The fact that we have two eyes on the front of our heads means that we’re intended to see things in three dimensions (3-D). But so much of what we do every day is in two dimensions (2-D).
From books to computers, to movies and television, they’re all in 2-D. But we live in a 3-D world.
While making things in 3-D isn’t hard, especially if they’re tangible, such as statues, automobiles, dishes and furniture, the challenge is to simulate 3-D with technology.
My first recollection of 3-D was with the old ViewMaster discs. They consist of a plastic viewer and some discs with stereo images on it. By pressing a lever, the disc rotates and a new set of stereo images appears. I saw a lot of Disney stories that way as a kid and was fascinated by how it worked.
My next recollection of 3-D was with the books and movies in which one wears the red and green glasses and then, if you squint just right, you kind of see something in 3-D. The colors are all wrong, but there’s a sense of three dimensions.
Another technology that’s been around for a long time are sheets of lenticular paper which include a number of images that present themselves as one’s location in front of the paper changes. The classic example is the postcard of a woman who winks at you as the card is tilted.
In most instances, 3-D technology requires the user to wear some special glasses or use some type of equipment to make the 3-D images clear.
Most recently, there have been some pretty good 3-D movies. I recall taking my daughter to see the Hannah Montana 3-D movie. It was quite good. The glasses used two pieces of polarizing film to separate the two images on the screen. While darkening the screen a bit, the polarizing filters leave the colors substantially intact.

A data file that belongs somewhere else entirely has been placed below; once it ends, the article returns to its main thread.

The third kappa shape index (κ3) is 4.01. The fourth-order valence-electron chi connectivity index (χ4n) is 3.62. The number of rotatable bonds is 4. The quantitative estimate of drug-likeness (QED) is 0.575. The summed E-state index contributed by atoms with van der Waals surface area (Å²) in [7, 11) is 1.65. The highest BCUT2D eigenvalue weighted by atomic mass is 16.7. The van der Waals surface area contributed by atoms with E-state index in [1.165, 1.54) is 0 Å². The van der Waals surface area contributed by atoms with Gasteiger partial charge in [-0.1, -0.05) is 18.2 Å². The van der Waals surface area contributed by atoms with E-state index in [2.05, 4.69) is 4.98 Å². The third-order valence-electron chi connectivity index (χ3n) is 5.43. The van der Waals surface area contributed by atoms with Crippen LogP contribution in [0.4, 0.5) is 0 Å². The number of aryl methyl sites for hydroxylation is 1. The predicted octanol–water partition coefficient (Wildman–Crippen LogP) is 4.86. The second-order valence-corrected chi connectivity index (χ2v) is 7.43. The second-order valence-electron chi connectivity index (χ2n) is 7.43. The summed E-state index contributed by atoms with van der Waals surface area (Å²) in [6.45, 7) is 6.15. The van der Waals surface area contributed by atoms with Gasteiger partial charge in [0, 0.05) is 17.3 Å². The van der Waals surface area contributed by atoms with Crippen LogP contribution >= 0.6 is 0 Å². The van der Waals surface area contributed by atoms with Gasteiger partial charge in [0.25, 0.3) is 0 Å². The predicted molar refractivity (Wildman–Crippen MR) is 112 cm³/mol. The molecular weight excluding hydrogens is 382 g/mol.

Another technology that works well is to have glasses with “shutters” that “blink” in sync with different frames being displayed on a screen. If this happens fast enough, the effect is not really noticeable. The challenge is to synchronize dozens or hundreds of inexpensive glasses to the system displaying the images.
These glasses with shutters work remarkably well, especially in keeping the brightness and color true.
The next frontier is, of course, home theatre, where people continue to spend much of their entertainment time. With image refresh speeds on current TVs being quite high, the ability to have “left eye/right eye” frames is becoming practical.
Another challenge beyond just the technology is the programming that will need to change. The addition of a third dimension could change how shows are thought of and produced.
For example, 3-D works best up-close (5-15 feet). Three-dimensional movies of the Grand Canyon have a different visual impact than cards being dealt at a poker game or a camera in a race car passing other cars.
The addition of 3-D to movies adds quite literally another dimension to the producer’s and director’s toolbox of how to communicate.
In the business world, 3-D will add new ways for business people to communicate. Much as color printers and video projectors changed the way people communicate, the addition of 3-D technology will also have an impact in our offices. Expect financial reports and projections to be far more visual and creative services far more impactful.
Given the current commercial 3-D offerings in the local cineplex, I anticipate consumer grade technologies within the next couple of years. And this time, I don’t expect 3-D to be relegated to another parlor curiosity. This time 3-D will become mainstream.
Mark Mathias, a 30-plus year veteran of information technology and a resident of Westport, Connecticut, was named by Computerworld magazine to their inaugural list of “Premier 100 IT Leaders.” This column was originally published in the Westport News on Wednesday 16 September 2009.